Because I’m morbid, weird, and a pessimist-fatalist, I often find myself thinking about which sense I’d rather lose if I had to: my hearing or my sight. During the time I thought I might make it as a singer-songwriter (that worked out), I obviously leaned toward keeping my hearing. Today, as the father of adorable children and compulsive Internet-user, I think I’d choose to keep my sight. Plus, if I were deaf, I would not need to hear my children whine about their dinner, which really places a thumb on the scale.
Speaking of thumbs! No wait, let me get to that in a minute.
I’ve also fantasized other forms of debilitation (again, pessimist-fatalist), such as which limb(s) I might do without if need be. Could I get by with one hand? (Sort of.) Would I be alright without ever being able to walk? (Probably.)
But these are all questions about what physiological aspects of myself I could do without. But there are of course parts of our lives we more or less take for granted that could be equally or more upsetting to lose.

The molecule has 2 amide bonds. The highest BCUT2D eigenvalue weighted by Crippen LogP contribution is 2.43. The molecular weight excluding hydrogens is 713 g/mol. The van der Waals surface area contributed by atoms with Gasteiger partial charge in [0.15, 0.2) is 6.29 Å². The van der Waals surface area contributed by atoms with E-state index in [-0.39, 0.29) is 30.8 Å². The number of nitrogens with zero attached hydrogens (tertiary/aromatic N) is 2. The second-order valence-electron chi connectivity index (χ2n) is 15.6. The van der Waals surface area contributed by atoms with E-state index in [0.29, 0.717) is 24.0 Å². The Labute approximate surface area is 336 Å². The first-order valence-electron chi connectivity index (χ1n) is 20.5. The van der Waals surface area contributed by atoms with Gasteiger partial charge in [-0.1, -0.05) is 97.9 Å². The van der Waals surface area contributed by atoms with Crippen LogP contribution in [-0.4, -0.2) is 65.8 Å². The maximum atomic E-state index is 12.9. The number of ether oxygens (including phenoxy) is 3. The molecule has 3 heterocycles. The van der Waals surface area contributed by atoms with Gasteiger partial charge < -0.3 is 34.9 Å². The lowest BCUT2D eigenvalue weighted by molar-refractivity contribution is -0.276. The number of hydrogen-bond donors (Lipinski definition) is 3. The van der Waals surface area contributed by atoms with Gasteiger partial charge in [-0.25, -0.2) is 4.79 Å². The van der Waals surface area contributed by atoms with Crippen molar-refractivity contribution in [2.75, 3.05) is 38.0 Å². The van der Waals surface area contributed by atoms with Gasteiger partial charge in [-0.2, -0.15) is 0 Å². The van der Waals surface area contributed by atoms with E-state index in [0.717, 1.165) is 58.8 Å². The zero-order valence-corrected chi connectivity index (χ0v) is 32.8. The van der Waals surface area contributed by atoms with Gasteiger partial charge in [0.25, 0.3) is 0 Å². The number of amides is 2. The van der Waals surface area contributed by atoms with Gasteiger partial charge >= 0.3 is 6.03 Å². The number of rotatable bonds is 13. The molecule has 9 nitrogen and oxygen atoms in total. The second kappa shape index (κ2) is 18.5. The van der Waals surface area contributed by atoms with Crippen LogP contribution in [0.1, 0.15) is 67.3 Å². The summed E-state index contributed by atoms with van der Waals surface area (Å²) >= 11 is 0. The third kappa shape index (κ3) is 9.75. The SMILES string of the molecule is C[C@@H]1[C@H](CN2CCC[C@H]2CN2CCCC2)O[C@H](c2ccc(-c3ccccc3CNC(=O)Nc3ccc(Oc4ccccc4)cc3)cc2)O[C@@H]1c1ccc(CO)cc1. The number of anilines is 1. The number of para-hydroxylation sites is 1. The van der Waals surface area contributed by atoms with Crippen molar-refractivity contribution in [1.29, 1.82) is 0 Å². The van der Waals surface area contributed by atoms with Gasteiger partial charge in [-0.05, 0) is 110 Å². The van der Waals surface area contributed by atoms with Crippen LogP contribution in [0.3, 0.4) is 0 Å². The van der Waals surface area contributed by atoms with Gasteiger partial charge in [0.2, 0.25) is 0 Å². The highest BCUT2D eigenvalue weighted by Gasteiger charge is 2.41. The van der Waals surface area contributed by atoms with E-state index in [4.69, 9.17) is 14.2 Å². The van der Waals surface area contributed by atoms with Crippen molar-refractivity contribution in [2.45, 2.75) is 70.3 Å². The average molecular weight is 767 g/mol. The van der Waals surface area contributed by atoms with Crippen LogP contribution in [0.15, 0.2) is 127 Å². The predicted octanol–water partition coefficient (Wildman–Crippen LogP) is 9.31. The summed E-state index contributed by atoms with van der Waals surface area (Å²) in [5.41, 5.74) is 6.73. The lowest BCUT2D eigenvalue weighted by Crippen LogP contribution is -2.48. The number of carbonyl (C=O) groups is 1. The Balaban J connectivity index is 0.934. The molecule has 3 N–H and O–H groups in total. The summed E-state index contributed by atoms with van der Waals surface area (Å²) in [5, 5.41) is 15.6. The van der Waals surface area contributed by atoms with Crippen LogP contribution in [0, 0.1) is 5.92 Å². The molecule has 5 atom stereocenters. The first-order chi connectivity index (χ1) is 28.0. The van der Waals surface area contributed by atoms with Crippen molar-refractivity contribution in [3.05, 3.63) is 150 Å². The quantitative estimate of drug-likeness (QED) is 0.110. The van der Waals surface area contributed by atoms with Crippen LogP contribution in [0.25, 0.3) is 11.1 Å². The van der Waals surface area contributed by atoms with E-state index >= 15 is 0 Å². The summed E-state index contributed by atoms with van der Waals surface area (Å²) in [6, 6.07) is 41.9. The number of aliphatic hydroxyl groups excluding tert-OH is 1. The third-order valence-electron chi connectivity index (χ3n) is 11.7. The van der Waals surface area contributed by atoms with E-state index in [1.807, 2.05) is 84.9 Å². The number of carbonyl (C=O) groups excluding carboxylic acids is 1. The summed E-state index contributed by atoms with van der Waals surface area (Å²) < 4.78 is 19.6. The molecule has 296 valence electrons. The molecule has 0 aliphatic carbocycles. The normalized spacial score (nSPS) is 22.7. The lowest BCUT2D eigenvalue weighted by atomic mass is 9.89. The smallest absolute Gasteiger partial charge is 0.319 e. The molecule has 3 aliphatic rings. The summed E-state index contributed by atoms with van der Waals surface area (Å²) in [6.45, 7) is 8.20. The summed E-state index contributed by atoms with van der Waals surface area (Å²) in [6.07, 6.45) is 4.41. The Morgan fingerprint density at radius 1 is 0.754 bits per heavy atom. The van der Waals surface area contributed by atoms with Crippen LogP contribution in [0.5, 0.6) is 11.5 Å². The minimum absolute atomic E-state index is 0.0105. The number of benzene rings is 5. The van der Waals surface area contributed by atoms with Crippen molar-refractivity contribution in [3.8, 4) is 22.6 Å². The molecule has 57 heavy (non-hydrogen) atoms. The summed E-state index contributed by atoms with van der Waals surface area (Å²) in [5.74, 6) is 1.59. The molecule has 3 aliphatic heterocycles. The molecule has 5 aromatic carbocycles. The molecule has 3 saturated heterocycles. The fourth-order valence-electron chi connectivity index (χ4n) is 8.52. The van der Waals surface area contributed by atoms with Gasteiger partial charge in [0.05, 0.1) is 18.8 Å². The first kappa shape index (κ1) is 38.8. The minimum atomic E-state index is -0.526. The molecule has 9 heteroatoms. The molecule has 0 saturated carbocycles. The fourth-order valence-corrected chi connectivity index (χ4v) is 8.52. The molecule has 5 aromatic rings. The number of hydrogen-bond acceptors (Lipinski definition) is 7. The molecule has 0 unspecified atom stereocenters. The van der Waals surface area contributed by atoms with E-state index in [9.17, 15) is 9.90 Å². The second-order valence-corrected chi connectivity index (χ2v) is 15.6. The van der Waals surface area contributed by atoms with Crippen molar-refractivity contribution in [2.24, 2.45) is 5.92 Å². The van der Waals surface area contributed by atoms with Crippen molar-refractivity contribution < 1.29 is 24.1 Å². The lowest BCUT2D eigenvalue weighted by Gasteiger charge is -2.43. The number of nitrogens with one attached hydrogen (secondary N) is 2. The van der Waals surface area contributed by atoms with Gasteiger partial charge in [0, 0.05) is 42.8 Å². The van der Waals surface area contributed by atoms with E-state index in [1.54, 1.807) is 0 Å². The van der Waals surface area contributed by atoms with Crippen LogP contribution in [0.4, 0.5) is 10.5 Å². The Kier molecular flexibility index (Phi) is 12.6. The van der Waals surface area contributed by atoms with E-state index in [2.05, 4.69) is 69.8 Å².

For example, my dad (a musical genius whose brilliance is criminally ignored by the industry) is a cable guy, the good kind, and he’s told me about customers who, after big weather events, when power goes out and water stops running, will do all they can to get their cable TV back before anything else. It’s a troubling Maslovian flip.
That’s another story though. Let’s get back to the thumbs thing. Ready? Three, two, one…
Speaking of thumbs! There’s this survey that came out recently from Cable.co.uk, a British website for understanding telecom options, and it reports that almost a third of respondents, 29 percent, said they’d rather give up a finger than lose their broadband Internet access. Another quarter weren’t sure.
Damn right I’d rather lose a finger than Internet access! No question. Hell, two fingers. As gruesome and tragic as it would be to lose said digits, and as much as I’d curse my fortune and make my wife nuts and drop stuff a lot, I’d still have access to and use of the great global network that facilitates my work, my creative pursuits, and the one means of connection to humans that I can actually stand. It’s no contest.
I don’t see it as an indication of some kind of personal or societal problem, but, if anything, it’s a sign of incredible triumph for our civilization. We’ve managed to create something that, while it does not directly feed, clothe, or shelter us, is so plainly and massively beneficial that many of us would trade body parts for unfettered use of it. Good for us! Go us!
But look, I need enough fingers to use my big-ass phablet. I mean, let’s not be barbarians here.